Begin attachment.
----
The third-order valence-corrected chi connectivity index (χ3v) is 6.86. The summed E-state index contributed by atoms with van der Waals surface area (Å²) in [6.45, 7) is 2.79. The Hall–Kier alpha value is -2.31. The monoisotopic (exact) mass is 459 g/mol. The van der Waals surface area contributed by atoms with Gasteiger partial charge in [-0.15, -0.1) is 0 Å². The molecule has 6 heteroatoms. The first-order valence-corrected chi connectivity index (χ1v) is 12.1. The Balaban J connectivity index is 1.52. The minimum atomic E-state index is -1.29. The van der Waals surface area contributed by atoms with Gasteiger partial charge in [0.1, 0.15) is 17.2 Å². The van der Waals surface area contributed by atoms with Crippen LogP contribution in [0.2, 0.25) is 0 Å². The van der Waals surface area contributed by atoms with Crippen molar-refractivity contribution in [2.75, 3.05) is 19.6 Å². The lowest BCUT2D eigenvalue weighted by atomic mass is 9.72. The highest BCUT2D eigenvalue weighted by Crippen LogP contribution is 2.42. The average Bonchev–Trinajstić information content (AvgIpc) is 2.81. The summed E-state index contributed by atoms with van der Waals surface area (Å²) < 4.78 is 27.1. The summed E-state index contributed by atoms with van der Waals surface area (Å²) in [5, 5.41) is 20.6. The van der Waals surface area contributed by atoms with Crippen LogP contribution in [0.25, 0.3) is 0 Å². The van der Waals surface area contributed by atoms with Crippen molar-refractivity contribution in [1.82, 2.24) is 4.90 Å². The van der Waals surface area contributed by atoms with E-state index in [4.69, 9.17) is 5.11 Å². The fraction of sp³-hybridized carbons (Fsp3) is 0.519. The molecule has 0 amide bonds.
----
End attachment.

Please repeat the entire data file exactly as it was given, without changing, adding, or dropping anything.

The third-order valence-corrected chi connectivity index (χ3v) is 6.86. The summed E-state index contributed by atoms with van der Waals surface area (Å²) in [6.45, 7) is 2.79. The Hall–Kier alpha value is -2.31. The monoisotopic (exact) mass is 459 g/mol. The van der Waals surface area contributed by atoms with Gasteiger partial charge in [-0.15, -0.1) is 0 Å². The molecule has 6 heteroatoms. The first-order valence-corrected chi connectivity index (χ1v) is 12.1. The Balaban J connectivity index is 1.52. The minimum atomic E-state index is -1.29. The van der Waals surface area contributed by atoms with Gasteiger partial charge in [0.1, 0.15) is 17.2 Å². The van der Waals surface area contributed by atoms with Crippen LogP contribution in [0.2, 0.25) is 0 Å². The van der Waals surface area contributed by atoms with Crippen molar-refractivity contribution in [2.75, 3.05) is 19.6 Å². The lowest BCUT2D eigenvalue weighted by atomic mass is 9.72. The highest BCUT2D eigenvalue weighted by Crippen LogP contribution is 2.42. The average Bonchev–Trinajstić information content (AvgIpc) is 2.81. The summed E-state index contributed by atoms with van der Waals surface area (Å²) < 4.78 is 27.1. The summed E-state index contributed by atoms with van der Waals surface area (Å²) in [5, 5.41) is 20.6. The van der Waals surface area contributed by atoms with Crippen LogP contribution in [0.25, 0.3) is 0 Å². The van der Waals surface area contributed by atoms with Crippen molar-refractivity contribution in [1.82, 2.24) is 4.90 Å². The van der Waals surface area contributed by atoms with E-state index in [4.69, 9.17) is 5.11 Å². The fraction of sp³-hybridized carbons (Fsp3) is 0.519. The molecule has 0 amide bonds.